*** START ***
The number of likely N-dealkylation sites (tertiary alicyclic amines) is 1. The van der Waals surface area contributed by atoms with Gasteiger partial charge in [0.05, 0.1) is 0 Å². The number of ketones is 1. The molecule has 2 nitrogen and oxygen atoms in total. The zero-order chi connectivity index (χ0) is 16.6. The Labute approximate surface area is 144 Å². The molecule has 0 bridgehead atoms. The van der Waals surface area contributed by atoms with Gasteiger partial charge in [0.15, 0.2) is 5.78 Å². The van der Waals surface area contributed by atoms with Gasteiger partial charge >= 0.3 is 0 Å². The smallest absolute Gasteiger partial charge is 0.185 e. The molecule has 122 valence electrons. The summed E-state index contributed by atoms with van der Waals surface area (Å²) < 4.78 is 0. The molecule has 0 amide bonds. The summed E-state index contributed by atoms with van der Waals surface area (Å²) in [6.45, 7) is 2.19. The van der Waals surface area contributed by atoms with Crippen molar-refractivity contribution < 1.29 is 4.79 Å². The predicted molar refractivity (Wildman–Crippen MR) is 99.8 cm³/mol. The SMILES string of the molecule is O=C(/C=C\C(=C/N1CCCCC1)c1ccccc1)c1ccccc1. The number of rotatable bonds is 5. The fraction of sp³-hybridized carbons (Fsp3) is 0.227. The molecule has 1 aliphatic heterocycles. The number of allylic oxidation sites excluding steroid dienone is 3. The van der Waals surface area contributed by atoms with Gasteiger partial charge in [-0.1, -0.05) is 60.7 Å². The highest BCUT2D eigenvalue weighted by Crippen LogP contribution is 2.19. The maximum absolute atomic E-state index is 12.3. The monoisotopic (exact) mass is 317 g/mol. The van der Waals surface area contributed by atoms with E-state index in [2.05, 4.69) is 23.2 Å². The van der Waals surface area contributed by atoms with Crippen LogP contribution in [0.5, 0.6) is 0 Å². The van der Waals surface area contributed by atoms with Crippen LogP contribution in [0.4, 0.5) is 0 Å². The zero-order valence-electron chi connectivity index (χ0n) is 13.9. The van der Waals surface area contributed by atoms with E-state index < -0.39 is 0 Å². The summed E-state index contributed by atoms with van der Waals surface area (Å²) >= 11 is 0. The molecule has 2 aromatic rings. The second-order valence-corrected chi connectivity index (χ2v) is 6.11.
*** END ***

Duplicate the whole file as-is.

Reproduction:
The number of likely N-dealkylation sites (tertiary alicyclic amines) is 1. The van der Waals surface area contributed by atoms with Gasteiger partial charge in [0.05, 0.1) is 0 Å². The number of ketones is 1. The molecule has 2 nitrogen and oxygen atoms in total. The zero-order chi connectivity index (χ0) is 16.6. The Labute approximate surface area is 144 Å². The molecule has 0 bridgehead atoms. The van der Waals surface area contributed by atoms with Gasteiger partial charge in [0.15, 0.2) is 5.78 Å². The van der Waals surface area contributed by atoms with Gasteiger partial charge >= 0.3 is 0 Å². The smallest absolute Gasteiger partial charge is 0.185 e. The molecule has 122 valence electrons. The summed E-state index contributed by atoms with van der Waals surface area (Å²) < 4.78 is 0. The molecule has 0 amide bonds. The summed E-state index contributed by atoms with van der Waals surface area (Å²) in [6.45, 7) is 2.19. The van der Waals surface area contributed by atoms with Crippen molar-refractivity contribution < 1.29 is 4.79 Å². The predicted molar refractivity (Wildman–Crippen MR) is 99.8 cm³/mol. The SMILES string of the molecule is O=C(/C=C\C(=C/N1CCCCC1)c1ccccc1)c1ccccc1. The number of rotatable bonds is 5. The fraction of sp³-hybridized carbons (Fsp3) is 0.227. The molecule has 1 aliphatic heterocycles. The number of allylic oxidation sites excluding steroid dienone is 3. The van der Waals surface area contributed by atoms with Gasteiger partial charge in [-0.1, -0.05) is 60.7 Å². The highest BCUT2D eigenvalue weighted by Crippen LogP contribution is 2.19. The maximum absolute atomic E-state index is 12.3. The monoisotopic (exact) mass is 317 g/mol. The van der Waals surface area contributed by atoms with E-state index in [2.05, 4.69) is 23.2 Å². The van der Waals surface area contributed by atoms with Crippen LogP contribution in [0.5, 0.6) is 0 Å². The van der Waals surface area contributed by atoms with Crippen LogP contribution in [0.4, 0.5) is 0 Å². The zero-order valence-electron chi connectivity index (χ0n) is 13.9. The van der Waals surface area contributed by atoms with E-state index < -0.39 is 0 Å². The summed E-state index contributed by atoms with van der Waals surface area (Å²) >= 11 is 0. The molecule has 2 aromatic rings. The second-order valence-corrected chi connectivity index (χ2v) is 6.11.